CNG is dispensed to vehicles based on the principle of pressure equilibrium. Once the pressure of a mobile cascade drops below 200 bars at daughter stations, vehicles get less amount of gas, which is below 200 bars. With each fill thereafter, the amount of gas dispensed to vehicles starts decreasing and the filling time starts increasing, thereby leaving the customer dissatisfied.
Daughter booster stations address the issue. These are similar to daughter stations. However, in order to cater to customers with regard to the amount of gas dispensed as well as filling time, a booster compressor (hydraulic type with variable suction pressure) is installed in between the mobile storage and the CNG dispenser. The booster compressor increases the pressure above 200 bars once the pressure of the mobile cascade falls below 200 bars. Thus, the maximum amount of gas stored in the mobile cascade is dispensed to the daughter booster station.
Mother-daughter refuelling system
A mother-daughter refuelling system helps supply natural gas to remote stations that are not connected to the local gas grid without having to incur the expense and effort of installing the necessary infrastructure. The mother-daughter refuelling system represents a virtual pipeline.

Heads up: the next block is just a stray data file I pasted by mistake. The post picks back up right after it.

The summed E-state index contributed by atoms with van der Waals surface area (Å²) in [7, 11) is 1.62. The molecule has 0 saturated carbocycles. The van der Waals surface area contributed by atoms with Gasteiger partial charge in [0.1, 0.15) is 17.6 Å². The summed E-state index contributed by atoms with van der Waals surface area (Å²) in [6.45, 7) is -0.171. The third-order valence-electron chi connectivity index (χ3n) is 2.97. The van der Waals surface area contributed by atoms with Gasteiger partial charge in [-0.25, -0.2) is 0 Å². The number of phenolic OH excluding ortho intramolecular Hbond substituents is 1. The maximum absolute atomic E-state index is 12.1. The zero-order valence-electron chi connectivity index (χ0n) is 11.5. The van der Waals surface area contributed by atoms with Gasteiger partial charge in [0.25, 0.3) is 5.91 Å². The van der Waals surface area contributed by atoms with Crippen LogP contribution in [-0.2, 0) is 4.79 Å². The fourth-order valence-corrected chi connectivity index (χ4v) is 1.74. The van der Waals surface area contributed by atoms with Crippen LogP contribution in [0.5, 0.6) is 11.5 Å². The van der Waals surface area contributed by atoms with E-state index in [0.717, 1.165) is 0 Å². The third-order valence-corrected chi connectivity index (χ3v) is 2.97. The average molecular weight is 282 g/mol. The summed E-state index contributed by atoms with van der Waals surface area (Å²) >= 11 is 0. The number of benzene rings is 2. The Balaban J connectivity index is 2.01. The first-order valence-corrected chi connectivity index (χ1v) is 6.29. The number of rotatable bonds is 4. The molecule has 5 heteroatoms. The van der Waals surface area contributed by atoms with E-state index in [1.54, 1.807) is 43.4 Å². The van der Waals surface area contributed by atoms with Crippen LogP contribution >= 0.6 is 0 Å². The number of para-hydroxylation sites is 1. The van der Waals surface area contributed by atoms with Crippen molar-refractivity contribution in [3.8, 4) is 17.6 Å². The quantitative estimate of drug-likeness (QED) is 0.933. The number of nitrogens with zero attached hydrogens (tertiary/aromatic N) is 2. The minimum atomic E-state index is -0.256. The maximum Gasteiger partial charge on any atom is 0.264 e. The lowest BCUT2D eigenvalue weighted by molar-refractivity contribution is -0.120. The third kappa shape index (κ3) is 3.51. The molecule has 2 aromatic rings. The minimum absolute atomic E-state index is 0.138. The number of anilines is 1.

The mother station is connected to the gas grid. It supplies CNG to the mobile storage system via integrated refuelling equipment. The mobile storage system is transported to the remote offline (daughter) station. Thereafter, the storage system is emptied to supply natural gas to the daughter station. Both the mother station and the daughter station are equipped with fill posts so that vehicles can be refuelled. All the series in the mother-daughter refuelling system are modular by design. They can be expanded relatively easily and at reasonable cost and have been designed for high capacity performance at various pressure stages.
The advantages of the mother-daughter refuelling system are as follows:
- Provides temporary supply of natural gas to pipelines undergoing scheduled or unscheduled maintenance.